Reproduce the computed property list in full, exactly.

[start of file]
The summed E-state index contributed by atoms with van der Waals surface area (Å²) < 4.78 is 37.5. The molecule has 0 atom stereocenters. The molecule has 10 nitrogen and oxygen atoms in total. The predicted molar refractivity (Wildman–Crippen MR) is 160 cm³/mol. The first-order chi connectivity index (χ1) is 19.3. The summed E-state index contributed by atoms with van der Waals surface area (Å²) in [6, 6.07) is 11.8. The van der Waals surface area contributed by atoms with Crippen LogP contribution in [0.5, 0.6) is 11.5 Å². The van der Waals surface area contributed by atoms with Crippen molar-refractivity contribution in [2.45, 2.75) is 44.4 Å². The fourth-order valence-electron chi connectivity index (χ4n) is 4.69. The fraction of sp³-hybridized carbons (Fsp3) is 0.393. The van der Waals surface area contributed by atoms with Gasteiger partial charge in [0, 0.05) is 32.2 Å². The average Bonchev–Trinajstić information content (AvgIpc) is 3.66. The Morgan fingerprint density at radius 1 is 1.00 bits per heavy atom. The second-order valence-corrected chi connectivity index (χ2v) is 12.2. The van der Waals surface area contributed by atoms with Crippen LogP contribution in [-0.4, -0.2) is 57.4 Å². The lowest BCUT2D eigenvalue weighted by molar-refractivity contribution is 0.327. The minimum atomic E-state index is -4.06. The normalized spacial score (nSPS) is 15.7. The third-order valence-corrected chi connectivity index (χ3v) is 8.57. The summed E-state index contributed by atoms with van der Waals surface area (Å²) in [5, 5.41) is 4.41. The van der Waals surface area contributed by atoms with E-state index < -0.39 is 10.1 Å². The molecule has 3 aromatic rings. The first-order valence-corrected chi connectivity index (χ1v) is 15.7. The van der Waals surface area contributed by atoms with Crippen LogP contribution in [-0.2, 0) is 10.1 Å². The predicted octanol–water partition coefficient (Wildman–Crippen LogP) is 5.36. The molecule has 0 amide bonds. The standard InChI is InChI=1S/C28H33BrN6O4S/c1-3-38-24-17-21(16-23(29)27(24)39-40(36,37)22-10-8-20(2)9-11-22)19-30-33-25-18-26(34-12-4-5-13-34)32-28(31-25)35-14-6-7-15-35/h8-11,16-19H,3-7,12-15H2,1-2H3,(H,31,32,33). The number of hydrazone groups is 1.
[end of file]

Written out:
The summed E-state index contributed by atoms with van der Waals surface area (Å²) < 4.78 is 37.5. The molecule has 0 atom stereocenters. The molecule has 10 nitrogen and oxygen atoms in total. The predicted molar refractivity (Wildman–Crippen MR) is 160 cm³/mol. The first-order chi connectivity index (χ1) is 19.3. The summed E-state index contributed by atoms with van der Waals surface area (Å²) in [6, 6.07) is 11.8. The van der Waals surface area contributed by atoms with Crippen LogP contribution in [0.5, 0.6) is 11.5 Å². The van der Waals surface area contributed by atoms with Crippen molar-refractivity contribution in [2.45, 2.75) is 44.4 Å². The fourth-order valence-electron chi connectivity index (χ4n) is 4.69. The fraction of sp³-hybridized carbons (Fsp3) is 0.393. The van der Waals surface area contributed by atoms with Gasteiger partial charge in [0, 0.05) is 32.2 Å². The average Bonchev–Trinajstić information content (AvgIpc) is 3.66. The Morgan fingerprint density at radius 1 is 1.00 bits per heavy atom. The second-order valence-corrected chi connectivity index (χ2v) is 12.2. The van der Waals surface area contributed by atoms with Crippen LogP contribution in [-0.4, -0.2) is 57.4 Å². The lowest BCUT2D eigenvalue weighted by molar-refractivity contribution is 0.327. The minimum atomic E-state index is -4.06. The normalized spacial score (nSPS) is 15.7. The third-order valence-corrected chi connectivity index (χ3v) is 8.57. The summed E-state index contributed by atoms with van der Waals surface area (Å²) in [5, 5.41) is 4.41. The van der Waals surface area contributed by atoms with E-state index < -0.39 is 10.1 Å². The molecule has 3 aromatic rings. The first-order valence-corrected chi connectivity index (χ1v) is 15.7. The van der Waals surface area contributed by atoms with Crippen LogP contribution in [-0.2, 0) is 10.1 Å². The predicted octanol–water partition coefficient (Wildman–Crippen LogP) is 5.36. The molecule has 0 amide bonds. The standard InChI is InChI=1S/C28H33BrN6O4S/c1-3-38-24-17-21(16-23(29)27(24)39-40(36,37)22-10-8-20(2)9-11-22)19-30-33-25-18-26(34-12-4-5-13-34)32-28(31-25)35-14-6-7-15-35/h8-11,16-19H,3-7,12-15H2,1-2H3,(H,31,32,33). The number of hydrazone groups is 1.